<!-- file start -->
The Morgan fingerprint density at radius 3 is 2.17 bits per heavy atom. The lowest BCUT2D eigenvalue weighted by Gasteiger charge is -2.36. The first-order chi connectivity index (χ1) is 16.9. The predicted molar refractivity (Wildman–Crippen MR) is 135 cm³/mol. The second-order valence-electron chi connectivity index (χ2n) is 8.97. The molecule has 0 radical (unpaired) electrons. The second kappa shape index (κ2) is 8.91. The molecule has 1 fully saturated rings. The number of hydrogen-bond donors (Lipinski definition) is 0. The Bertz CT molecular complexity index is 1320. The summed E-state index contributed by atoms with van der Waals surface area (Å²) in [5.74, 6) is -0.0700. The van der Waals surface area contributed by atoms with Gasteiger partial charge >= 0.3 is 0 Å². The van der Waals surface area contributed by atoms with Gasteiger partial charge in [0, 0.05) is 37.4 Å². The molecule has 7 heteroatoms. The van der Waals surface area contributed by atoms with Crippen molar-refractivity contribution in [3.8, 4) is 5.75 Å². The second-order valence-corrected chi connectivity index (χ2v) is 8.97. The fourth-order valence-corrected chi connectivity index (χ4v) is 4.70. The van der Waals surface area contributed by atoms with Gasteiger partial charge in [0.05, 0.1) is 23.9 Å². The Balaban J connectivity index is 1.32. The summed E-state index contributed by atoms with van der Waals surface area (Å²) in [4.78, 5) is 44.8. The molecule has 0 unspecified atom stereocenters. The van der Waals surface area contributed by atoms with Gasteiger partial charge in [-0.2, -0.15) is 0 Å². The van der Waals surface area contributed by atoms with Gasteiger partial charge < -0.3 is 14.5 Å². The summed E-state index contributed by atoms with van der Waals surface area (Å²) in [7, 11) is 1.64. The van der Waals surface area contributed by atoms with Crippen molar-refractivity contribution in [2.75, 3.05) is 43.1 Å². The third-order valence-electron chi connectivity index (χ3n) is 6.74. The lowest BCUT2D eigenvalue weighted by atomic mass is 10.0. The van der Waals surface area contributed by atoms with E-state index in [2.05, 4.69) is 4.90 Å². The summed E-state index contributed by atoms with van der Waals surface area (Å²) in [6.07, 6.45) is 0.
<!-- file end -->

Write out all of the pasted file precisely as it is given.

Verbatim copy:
The Morgan fingerprint density at radius 3 is 2.17 bits per heavy atom. The lowest BCUT2D eigenvalue weighted by Gasteiger charge is -2.36. The first-order chi connectivity index (χ1) is 16.9. The predicted molar refractivity (Wildman–Crippen MR) is 135 cm³/mol. The second-order valence-electron chi connectivity index (χ2n) is 8.97. The molecule has 0 radical (unpaired) electrons. The second kappa shape index (κ2) is 8.91. The molecule has 1 fully saturated rings. The number of hydrogen-bond donors (Lipinski definition) is 0. The Bertz CT molecular complexity index is 1320. The summed E-state index contributed by atoms with van der Waals surface area (Å²) in [5.74, 6) is -0.0700. The van der Waals surface area contributed by atoms with Gasteiger partial charge >= 0.3 is 0 Å². The van der Waals surface area contributed by atoms with Gasteiger partial charge in [0, 0.05) is 37.4 Å². The molecule has 7 heteroatoms. The van der Waals surface area contributed by atoms with Crippen molar-refractivity contribution in [3.8, 4) is 5.75 Å². The second-order valence-corrected chi connectivity index (χ2v) is 8.97. The fourth-order valence-corrected chi connectivity index (χ4v) is 4.70. The van der Waals surface area contributed by atoms with Gasteiger partial charge in [0.05, 0.1) is 23.9 Å². The Balaban J connectivity index is 1.32. The summed E-state index contributed by atoms with van der Waals surface area (Å²) in [4.78, 5) is 44.8. The molecule has 0 unspecified atom stereocenters. The van der Waals surface area contributed by atoms with Gasteiger partial charge in [-0.2, -0.15) is 0 Å². The van der Waals surface area contributed by atoms with Gasteiger partial charge < -0.3 is 14.5 Å². The summed E-state index contributed by atoms with van der Waals surface area (Å²) in [7, 11) is 1.64. The van der Waals surface area contributed by atoms with Crippen molar-refractivity contribution in [2.75, 3.05) is 43.1 Å². The third-order valence-electron chi connectivity index (χ3n) is 6.74. The lowest BCUT2D eigenvalue weighted by atomic mass is 10.0. The van der Waals surface area contributed by atoms with E-state index in [2.05, 4.69) is 4.90 Å². The summed E-state index contributed by atoms with van der Waals surface area (Å²) in [6.07, 6.45) is 0.